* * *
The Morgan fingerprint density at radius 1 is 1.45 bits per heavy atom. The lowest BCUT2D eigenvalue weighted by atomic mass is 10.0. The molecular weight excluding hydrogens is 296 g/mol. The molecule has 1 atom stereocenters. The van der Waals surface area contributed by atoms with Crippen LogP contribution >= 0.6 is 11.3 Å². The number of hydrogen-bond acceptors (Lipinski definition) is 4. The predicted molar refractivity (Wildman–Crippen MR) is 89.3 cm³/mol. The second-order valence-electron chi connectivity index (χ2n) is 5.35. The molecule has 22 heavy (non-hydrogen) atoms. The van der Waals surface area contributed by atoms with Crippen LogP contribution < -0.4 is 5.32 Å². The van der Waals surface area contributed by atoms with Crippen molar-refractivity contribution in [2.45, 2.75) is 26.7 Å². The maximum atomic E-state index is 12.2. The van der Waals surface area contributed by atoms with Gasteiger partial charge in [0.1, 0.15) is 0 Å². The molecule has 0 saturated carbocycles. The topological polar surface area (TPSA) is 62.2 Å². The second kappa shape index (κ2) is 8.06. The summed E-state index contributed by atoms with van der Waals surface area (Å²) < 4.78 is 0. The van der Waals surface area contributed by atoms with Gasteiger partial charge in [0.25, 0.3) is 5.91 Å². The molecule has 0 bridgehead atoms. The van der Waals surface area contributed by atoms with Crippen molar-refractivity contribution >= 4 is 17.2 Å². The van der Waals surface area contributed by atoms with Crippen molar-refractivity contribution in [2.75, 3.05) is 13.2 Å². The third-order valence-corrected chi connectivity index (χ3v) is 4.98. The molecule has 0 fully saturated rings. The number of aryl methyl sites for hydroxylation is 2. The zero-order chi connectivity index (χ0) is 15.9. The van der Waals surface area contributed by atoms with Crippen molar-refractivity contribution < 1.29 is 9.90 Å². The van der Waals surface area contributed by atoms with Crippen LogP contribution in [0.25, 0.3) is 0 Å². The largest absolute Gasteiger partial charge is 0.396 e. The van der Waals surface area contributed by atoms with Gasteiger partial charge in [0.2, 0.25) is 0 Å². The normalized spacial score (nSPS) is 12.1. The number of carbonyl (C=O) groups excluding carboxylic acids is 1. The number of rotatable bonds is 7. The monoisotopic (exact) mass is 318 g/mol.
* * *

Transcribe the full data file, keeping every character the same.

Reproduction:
The Morgan fingerprint density at radius 1 is 1.45 bits per heavy atom. The lowest BCUT2D eigenvalue weighted by atomic mass is 10.0. The molecular weight excluding hydrogens is 296 g/mol. The molecule has 1 atom stereocenters. The van der Waals surface area contributed by atoms with Crippen LogP contribution >= 0.6 is 11.3 Å². The number of hydrogen-bond acceptors (Lipinski definition) is 4. The predicted molar refractivity (Wildman–Crippen MR) is 89.3 cm³/mol. The second-order valence-electron chi connectivity index (χ2n) is 5.35. The molecule has 22 heavy (non-hydrogen) atoms. The van der Waals surface area contributed by atoms with Crippen LogP contribution < -0.4 is 5.32 Å². The van der Waals surface area contributed by atoms with Crippen molar-refractivity contribution in [2.45, 2.75) is 26.7 Å². The maximum atomic E-state index is 12.2. The van der Waals surface area contributed by atoms with Gasteiger partial charge in [0.1, 0.15) is 0 Å². The molecule has 0 saturated carbocycles. The topological polar surface area (TPSA) is 62.2 Å². The second kappa shape index (κ2) is 8.06. The summed E-state index contributed by atoms with van der Waals surface area (Å²) < 4.78 is 0. The van der Waals surface area contributed by atoms with Gasteiger partial charge in [0.25, 0.3) is 5.91 Å². The molecule has 0 bridgehead atoms. The van der Waals surface area contributed by atoms with Crippen molar-refractivity contribution >= 4 is 17.2 Å². The van der Waals surface area contributed by atoms with Crippen molar-refractivity contribution in [2.75, 3.05) is 13.2 Å². The third-order valence-corrected chi connectivity index (χ3v) is 4.98. The molecule has 0 fully saturated rings. The number of aryl methyl sites for hydroxylation is 2. The zero-order chi connectivity index (χ0) is 15.9. The van der Waals surface area contributed by atoms with Crippen molar-refractivity contribution < 1.29 is 9.90 Å². The van der Waals surface area contributed by atoms with Crippen LogP contribution in [0.25, 0.3) is 0 Å². The largest absolute Gasteiger partial charge is 0.396 e. The van der Waals surface area contributed by atoms with Gasteiger partial charge in [0.2, 0.25) is 0 Å². The normalized spacial score (nSPS) is 12.1. The number of carbonyl (C=O) groups excluding carboxylic acids is 1. The number of rotatable bonds is 7. The monoisotopic (exact) mass is 318 g/mol.